1When he (the Adhvaryu) is about to make the second libation with the offering-spoon (sruk), he (twice) lays his joined hands (añgali) on the ground before the two offering-spoons (guhû and upabhrit), with the formulas, ‘Adoration to the gods!’ ‘Svadhâ to the fathers!’ Thereby he propitiates the gods and the fathers, now that he is about to perform the duties of the sacrificial priest. With the formula, ‘May ye two be easy to manage for me!’ he takes the two offering-spoons: he thereby means to say, ‘May ye two be easy to handle for me; may I be able to handle you!’ He further says, ‘May I this day offer up the butter to the gods unspilt!’ whereby he means to say, ‘May I to-day perform an undisturbed sacrifice to the gods!’
2And again, ‘May I not sin against thee with my foot, O Vishnu!’ Vishnu, indeed, is the sacrifice: it is the latter therefore that he propitiates by saying, ‘may I not sin against thee!’ Further, ‘May I step into thy wealth-abounding shade, O Agni!’ whereby he says, ‘may I step into thy auspicious shade, O Agni!’
3Further, ‘Thou art the abode of Vishnu!’ Vishnu, indeed, is the sacrifice, and near to this he now stands, this is why he says, ‘thou art the abode of Vishnu!’ ‘Here Indra performed his heroic deed;’ for it was while standing in this place that Indra drove off towards the south the evil spirits, the Rakshas: for this reason he says, ‘here Indra performed his heroic deed.’ ‘Erect stood the cult;’ cult, namely, means sacrifice, hence he thereby says: ‘erect stood the sacrifice.’
4Further: ‘O Agni, take thou upon thyself the office of Hotri, take thou upon thyself the part of messenger!’ for Agni is both Hotri and messenger to the gods: hence he thereby says, ‘know thou both (offices) which thou art (holding) for the gods!’ ‘May earth and heaven guard thee! Guard thou earth and heaven!’ there is nothing obscure in this. ‘Indra, by this butter-oblation, may be the maker of good offering (svishtakrit) for the gods! Svâhâ!’ Indra, indeed, is the deity of sacrifice; therefore he says ‘Indra, by this butter-oblation… ‘It is for speech that he makes this sprinkling, and Indra is speech’ so say some; and for this reason also he says Indra, by this butter-oblation…’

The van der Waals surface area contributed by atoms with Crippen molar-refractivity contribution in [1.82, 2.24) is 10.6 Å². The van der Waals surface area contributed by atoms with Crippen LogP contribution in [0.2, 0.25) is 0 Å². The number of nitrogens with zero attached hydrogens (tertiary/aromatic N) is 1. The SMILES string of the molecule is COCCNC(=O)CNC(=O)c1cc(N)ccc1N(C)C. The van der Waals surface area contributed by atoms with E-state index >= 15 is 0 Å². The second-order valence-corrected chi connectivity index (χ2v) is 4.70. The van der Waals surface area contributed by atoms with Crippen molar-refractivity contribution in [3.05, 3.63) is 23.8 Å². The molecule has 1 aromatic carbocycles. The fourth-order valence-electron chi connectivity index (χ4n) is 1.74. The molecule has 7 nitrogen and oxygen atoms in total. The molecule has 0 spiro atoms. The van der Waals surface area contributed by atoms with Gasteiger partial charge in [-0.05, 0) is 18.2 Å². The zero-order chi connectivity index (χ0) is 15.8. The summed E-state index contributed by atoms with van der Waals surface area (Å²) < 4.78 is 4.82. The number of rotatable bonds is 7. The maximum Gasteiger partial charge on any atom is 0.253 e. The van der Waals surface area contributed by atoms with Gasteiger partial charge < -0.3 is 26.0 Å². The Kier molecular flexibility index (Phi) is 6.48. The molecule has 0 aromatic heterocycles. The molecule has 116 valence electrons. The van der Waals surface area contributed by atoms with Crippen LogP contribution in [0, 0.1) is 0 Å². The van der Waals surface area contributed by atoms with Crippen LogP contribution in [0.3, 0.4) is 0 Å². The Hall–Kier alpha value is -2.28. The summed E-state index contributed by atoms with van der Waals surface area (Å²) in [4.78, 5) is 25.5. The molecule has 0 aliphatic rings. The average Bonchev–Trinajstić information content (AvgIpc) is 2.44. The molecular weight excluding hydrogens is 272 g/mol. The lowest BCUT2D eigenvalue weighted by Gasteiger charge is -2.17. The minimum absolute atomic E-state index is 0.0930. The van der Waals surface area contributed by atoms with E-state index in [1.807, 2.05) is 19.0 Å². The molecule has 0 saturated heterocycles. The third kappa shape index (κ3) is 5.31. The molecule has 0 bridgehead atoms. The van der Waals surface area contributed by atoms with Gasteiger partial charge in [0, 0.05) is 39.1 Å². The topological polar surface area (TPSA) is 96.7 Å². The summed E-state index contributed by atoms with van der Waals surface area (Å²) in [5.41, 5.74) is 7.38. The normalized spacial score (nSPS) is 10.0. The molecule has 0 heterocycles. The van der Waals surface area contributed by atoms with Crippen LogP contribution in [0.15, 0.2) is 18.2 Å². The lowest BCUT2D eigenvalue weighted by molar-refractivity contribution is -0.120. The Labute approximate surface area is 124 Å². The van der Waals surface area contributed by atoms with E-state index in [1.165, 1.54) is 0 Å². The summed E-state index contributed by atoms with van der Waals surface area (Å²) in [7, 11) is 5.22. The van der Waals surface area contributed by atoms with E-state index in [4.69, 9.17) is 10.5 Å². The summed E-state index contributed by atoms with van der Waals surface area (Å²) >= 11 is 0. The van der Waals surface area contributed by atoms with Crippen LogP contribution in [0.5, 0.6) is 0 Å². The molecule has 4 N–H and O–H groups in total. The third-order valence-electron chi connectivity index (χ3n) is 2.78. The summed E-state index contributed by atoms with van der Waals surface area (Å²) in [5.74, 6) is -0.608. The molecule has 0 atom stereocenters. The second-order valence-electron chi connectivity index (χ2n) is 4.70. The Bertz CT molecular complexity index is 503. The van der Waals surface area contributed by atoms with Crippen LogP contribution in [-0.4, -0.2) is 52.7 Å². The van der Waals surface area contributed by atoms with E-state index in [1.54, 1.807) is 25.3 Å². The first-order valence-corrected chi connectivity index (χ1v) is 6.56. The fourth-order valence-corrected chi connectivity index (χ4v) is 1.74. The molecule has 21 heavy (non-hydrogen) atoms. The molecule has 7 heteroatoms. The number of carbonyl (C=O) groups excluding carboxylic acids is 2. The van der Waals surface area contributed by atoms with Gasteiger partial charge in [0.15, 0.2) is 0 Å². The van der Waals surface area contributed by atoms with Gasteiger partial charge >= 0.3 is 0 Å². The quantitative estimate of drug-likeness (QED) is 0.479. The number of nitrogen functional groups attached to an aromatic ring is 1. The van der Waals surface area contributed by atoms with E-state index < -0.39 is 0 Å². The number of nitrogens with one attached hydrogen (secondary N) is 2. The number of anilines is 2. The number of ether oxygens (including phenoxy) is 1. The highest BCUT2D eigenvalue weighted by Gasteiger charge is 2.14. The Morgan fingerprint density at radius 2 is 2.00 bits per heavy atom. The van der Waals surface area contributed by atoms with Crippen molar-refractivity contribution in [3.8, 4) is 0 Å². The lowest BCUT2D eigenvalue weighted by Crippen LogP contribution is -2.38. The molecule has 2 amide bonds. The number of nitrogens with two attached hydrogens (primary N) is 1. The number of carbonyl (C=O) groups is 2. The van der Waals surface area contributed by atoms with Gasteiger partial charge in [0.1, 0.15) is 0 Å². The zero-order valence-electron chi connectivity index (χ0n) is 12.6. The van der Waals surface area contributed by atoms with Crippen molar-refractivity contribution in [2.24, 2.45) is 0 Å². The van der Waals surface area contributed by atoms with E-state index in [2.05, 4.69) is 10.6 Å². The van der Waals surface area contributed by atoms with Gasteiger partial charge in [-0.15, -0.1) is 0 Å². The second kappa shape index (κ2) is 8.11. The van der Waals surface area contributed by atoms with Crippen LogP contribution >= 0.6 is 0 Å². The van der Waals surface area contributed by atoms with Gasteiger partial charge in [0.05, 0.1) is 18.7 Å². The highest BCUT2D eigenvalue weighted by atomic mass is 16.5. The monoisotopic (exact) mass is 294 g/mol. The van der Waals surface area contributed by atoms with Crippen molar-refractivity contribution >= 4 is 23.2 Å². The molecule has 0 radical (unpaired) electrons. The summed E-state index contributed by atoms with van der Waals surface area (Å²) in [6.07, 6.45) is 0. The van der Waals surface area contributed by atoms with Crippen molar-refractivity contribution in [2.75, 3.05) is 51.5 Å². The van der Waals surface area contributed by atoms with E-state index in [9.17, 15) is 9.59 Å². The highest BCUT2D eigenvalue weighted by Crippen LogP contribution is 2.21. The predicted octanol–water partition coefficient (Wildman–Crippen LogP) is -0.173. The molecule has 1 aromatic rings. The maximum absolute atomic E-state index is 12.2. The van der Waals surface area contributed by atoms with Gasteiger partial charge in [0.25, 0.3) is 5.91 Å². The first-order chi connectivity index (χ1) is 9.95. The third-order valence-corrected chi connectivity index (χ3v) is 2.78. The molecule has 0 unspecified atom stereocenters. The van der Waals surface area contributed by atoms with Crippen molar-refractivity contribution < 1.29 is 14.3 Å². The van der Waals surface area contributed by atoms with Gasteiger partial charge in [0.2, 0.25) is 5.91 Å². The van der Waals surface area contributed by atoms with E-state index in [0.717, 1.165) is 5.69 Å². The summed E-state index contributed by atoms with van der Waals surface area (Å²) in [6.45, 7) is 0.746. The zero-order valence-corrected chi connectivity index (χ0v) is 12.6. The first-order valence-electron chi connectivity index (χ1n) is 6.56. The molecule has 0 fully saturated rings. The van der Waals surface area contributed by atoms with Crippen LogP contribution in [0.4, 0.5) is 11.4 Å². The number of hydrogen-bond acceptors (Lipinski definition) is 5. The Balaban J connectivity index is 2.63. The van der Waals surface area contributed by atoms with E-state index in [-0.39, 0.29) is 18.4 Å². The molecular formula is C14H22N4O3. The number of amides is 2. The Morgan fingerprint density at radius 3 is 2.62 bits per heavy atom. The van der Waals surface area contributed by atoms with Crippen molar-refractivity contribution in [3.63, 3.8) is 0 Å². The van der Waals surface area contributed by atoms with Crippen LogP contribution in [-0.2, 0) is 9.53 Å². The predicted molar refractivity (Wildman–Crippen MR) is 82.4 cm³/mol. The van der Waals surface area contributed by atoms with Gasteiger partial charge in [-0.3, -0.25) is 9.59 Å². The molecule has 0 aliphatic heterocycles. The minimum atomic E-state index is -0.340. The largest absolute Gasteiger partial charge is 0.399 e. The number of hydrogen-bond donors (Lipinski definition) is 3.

5Having then returned (to his former position behind the altar), without letting the two offering-spoons touch each other, he mixes (some of the butter left in the guhû) with (that in) the dhruvâ. Now the second libation (which he has just offered) is the head of the sacrifice, and the dhruvâ is its body: hence he thereby replaces the head on the body. And the second libation, moreover, is the head of the sacrifice, and the head (siras) represents excellence (srî), for the head does indeed represent excellence: hence, of one who is the most excellent (sreshtha) of a community, people say that he is ‘the head of that community.’
6The sacrificer, assuredly, stands behind the dhruvâ, and he who means evil to him stands behind the upabhrit . Hence if he were to mix (the butter remaining in the guhû) with (that in) the upabhrit, he would bestow excellence on him who means evil to the sacrificer; but in this, way he bestows that excellence on the sacrificer himself: for this reason he mixes (the butter in the gull with (that in) the dhruvâ.
7He mixes it, with the text, ‘Light with light!’ for light (lustre), indeed, is the butter in the one (spoon) and light also is that in the other. Thereby these two lights unite with each other, and for this reason he mixes (the butter) in this manner.
8Now a dispute once took place between Mind and Speech as to which was the better of the two. Both Mind and Speech said, ‘I am excellent!’
9Mind said, ‘Surely I am better than thou, for thou dost not speak anything that is not understood by me; and since thou art only an imitator of what is done by me and a follower in my wake, I am surely better than thou!’
10Speech said, ‘Surely I am better than thou, for what thou knowest I make known, I communicate.’
11They went to appeal to Pragâpati for his decision. He, Pragâpati, decided in favour of Mind, saying (to Speech), ‘Mind is indeed better than thou, for thou art an imitator of its deeds and a follower in its wake; and inferior, surely, is he who imitates his better’s deeds and follows in his wake.’
12Then Speech (vâk, fem.) being thus gainsaid, was dismayed and miscarried. She, Speech, then said to Pragâpati, ‘May I never be thy oblation-bearer, I whom thou hast gainsaid!’ Hence whatever at the sacrifice is performed for Pragâpati, that is performed in a low voice; for speech would not act as oblation-bearer for Pragâpati.
13That germ (retas) the gods then brought away in a skin or in some (vessel). They asked: ‘Is it here (atra)?’ and therefore it developed into Atri. For the same reason one becomes guilty by (intercourse) with a woman who has just miscarried (âtreyî); for it is from that woman, from the goddess Speech, that these (germs) originate.